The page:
The GOP may have lost the White House and the Senate, but it remains strong in most state capitols. So far this year, according to the Brennan Center for Justice, Republicans in 33 states “have introduced, prefiled, or carried over 165 bills to restrict voting access.” The thrust of virtually all these measures is to make it more difficult for African Americans and other minorities to vote.

These efforts at disenfranchisement are more numerous, and more discriminatory, in several of the swing states President Biden carried narrowly: Arizona, Pennsylvania and Georgia. That should come as no surprise. GOP officials who had the temerity to follow the law and count the November vote honestly, such as Georgia Secretary of State Brad Raffensperger, have been all but excommunicated by their state Republican Party organizations.

In Georgia — where not only did Donald Trump lose to Biden by 11,779 votes, but also two incumbent GOP senators were defeated by Democratic challengers — Republicans are using their control of the statehouse to try to eliminate all early voting on Sundays. That would put an end to “Souls to the Polls,” a popular Sunday get-out-the-vote initiative in which Black churches help parishioners get to polling places and cast their ballots.

“Souls to the Polls” eliminates barriers to voting that thousands of Black Georgians otherwise might face, such as transportation for the elderly or finding time during the workweek for others. Georgia Republicans want to put those barriers back up — and raise them even higher.

Other proposals being pushed by Georgia GOP state legislators include getting rid of no-excuse absentee voting, which has been allowed for decades; eliminating the use of convenient drop boxes for casting absentee votes; and abolishing automatic voter registration at the Department of Driver Services offices where Georgians go to renew their driver’s licenses and vehicle registrations.

Trump’s wild and false claims of election fraud aren’t the only things driving these efforts; Republican efforts to restrict voting are hardly new. Republican officials in Georgia know the state’s electorate at a granular level and are capable of performing basic addition and subtraction. They see how the populous suburbs around Atlanta, once GOP strongholds, have been steadily trending Democratic. They may not be able to halt that process. But perhaps they can compensate by suppressing the African American vote in economically disadvantaged areas of Atlanta proper; in the wide “Black Belt” stretching southwest across the state, roughly from Augusta to Columbus; and in the heavily African American area around Savannah.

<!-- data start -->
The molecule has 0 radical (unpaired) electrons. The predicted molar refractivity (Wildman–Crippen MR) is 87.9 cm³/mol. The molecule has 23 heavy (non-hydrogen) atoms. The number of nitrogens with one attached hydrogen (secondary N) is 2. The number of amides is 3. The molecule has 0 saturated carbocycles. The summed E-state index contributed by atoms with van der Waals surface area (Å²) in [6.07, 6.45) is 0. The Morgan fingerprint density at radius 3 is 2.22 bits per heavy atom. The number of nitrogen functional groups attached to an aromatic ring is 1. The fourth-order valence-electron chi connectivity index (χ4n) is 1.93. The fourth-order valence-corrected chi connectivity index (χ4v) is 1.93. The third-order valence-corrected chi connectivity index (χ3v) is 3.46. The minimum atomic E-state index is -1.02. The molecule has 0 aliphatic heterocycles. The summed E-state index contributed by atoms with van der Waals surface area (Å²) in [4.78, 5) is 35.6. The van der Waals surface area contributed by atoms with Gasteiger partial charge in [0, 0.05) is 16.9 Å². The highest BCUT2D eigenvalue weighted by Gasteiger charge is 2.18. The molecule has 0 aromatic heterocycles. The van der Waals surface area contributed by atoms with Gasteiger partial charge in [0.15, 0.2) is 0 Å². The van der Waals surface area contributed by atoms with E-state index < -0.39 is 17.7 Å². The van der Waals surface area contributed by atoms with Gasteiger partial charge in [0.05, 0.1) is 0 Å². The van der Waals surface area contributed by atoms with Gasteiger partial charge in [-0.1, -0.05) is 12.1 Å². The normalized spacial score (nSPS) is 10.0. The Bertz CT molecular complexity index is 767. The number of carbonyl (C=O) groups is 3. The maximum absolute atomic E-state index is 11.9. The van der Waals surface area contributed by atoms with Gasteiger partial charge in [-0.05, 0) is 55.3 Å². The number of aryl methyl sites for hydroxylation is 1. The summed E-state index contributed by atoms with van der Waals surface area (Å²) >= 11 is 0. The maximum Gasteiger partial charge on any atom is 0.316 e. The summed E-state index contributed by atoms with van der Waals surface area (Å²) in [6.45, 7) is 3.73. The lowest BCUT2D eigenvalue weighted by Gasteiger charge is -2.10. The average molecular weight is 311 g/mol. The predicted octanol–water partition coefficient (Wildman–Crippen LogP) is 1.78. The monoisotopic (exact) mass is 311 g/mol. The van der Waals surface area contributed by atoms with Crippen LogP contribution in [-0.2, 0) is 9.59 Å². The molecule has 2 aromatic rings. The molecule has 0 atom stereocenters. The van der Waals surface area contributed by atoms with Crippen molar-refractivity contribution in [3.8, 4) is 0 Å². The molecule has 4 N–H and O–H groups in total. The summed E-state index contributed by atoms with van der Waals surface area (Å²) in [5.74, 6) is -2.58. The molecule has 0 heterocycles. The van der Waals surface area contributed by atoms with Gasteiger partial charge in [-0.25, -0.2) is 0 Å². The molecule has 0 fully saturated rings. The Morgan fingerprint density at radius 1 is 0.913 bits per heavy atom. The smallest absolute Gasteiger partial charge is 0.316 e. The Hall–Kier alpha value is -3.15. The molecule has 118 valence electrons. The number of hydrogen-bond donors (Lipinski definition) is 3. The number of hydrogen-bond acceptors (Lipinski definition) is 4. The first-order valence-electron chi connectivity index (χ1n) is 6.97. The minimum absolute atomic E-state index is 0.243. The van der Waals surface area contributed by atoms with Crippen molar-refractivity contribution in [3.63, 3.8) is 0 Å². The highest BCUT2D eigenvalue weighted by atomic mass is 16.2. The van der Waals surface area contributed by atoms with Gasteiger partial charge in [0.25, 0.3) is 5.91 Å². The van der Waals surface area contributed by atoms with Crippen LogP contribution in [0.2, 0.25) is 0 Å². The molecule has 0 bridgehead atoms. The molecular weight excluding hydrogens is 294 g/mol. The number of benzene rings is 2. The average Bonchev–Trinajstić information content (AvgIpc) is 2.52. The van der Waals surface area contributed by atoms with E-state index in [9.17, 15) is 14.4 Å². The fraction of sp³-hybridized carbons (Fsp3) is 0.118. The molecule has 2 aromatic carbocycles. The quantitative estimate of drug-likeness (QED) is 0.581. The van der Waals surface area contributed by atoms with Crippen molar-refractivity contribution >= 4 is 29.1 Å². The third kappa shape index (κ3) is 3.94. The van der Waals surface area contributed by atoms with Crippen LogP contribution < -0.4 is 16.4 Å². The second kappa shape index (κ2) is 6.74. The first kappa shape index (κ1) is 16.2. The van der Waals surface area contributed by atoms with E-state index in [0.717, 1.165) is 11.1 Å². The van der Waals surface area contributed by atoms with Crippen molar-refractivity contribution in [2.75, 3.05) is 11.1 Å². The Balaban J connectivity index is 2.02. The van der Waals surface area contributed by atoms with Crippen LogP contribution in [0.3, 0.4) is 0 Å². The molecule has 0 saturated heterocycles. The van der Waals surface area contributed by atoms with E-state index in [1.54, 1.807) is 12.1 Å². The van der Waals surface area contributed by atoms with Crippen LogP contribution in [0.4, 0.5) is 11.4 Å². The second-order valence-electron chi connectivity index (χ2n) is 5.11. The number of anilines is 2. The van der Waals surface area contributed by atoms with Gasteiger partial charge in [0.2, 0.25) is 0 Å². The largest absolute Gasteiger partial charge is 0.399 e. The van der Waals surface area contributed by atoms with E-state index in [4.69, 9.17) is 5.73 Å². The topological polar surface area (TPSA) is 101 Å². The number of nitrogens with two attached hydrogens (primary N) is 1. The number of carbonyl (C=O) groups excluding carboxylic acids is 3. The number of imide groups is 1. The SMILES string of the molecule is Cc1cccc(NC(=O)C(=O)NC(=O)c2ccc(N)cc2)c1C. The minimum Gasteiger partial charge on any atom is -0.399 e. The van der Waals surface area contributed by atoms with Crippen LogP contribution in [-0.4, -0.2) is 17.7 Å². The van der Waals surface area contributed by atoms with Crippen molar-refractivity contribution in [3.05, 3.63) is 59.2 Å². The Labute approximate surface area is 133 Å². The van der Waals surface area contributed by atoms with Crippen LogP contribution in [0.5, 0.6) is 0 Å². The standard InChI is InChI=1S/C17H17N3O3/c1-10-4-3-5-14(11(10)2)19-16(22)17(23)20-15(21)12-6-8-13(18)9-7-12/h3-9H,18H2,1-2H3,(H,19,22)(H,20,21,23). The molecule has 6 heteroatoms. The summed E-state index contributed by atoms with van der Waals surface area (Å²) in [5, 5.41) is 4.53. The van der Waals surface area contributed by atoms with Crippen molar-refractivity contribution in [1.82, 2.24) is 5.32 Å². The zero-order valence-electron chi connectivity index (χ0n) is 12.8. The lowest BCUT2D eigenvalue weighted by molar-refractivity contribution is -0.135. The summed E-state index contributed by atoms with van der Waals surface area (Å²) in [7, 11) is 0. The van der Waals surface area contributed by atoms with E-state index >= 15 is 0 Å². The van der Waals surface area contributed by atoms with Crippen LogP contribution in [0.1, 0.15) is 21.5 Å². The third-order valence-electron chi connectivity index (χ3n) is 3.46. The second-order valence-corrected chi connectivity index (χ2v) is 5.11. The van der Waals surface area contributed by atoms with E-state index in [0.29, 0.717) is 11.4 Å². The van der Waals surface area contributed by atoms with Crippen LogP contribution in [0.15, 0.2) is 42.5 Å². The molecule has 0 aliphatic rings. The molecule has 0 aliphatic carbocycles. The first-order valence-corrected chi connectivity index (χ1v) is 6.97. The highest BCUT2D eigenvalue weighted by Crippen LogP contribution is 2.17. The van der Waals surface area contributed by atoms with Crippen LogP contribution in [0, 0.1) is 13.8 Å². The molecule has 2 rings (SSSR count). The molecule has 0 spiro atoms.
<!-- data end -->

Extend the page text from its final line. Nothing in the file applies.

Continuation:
In strongly Hispanic Arizona, which Biden won by 10,457 votes and where the Brennan Center tallies 19 voter-suppression bills filed since the election, the state Senate has rejected — for now — a Republican measure that would have stricken roughly 200,000 names from a list of voters who automatically receive mail-in ballots. That courtesy is considered the primary reason most Arizonans cast their votes by mail.

But another still-pending measure would require early ballots to be hand-delivered to a polling place rather than returned by mail, negating the benefits of mail voting. And another proposed bill would simply disregard the will of the voters altogether, allowing the GOP-controlled state legislature to appoint its own slate of presidential electors. Democracy, after all, can be so inconvenient.

Elsewhere across the country, Republican legislators are trying to tighten voter-identification laws that are already too restrictive. And they are trying to find ways to disqualify more mail-in ballots — perhaps for future occasions when GOP candidates need to “find” enough favorable votes, or lose enough adverse ones, to deny victory to a Democrat.

It amounts to an outrageous and shameful attempt to establish and perpetuate minority rule in a nation in which the Republican candidate for president has won the popular vote only once in the past eight elections.

At the state level, Democrats must fight these efforts relentlessly. And at the federal level, they should use any means necessary — including eliminating or suspending the Senate filibuster — to pass H.R. 1, the “For the People Act,” which would invalidate much of the most anti-democratic legislation the GOP is trying to enact.

And voters of color must resolve not to be deterred. This is not a “Whites only” democracy. Not anymore.

We Cannot Go Back to the Future

Jerry over at On the Fence Voters has put some things into perspective for us today, like “the good ol’ days”. I think you’ll find his analogies to be quite apt. Thanks, Jerry!

On The Fence Voters

When my sons entered their teen years, we had “the talk.” No, not that one. Well, we did have that talk, too. But the talk I refer to now is the one about expensive products generally, and about cars in particular. This was my mantra-like advice to them: “Repairs are cheaper than replacement, and maintenance is cheaper than repairs.”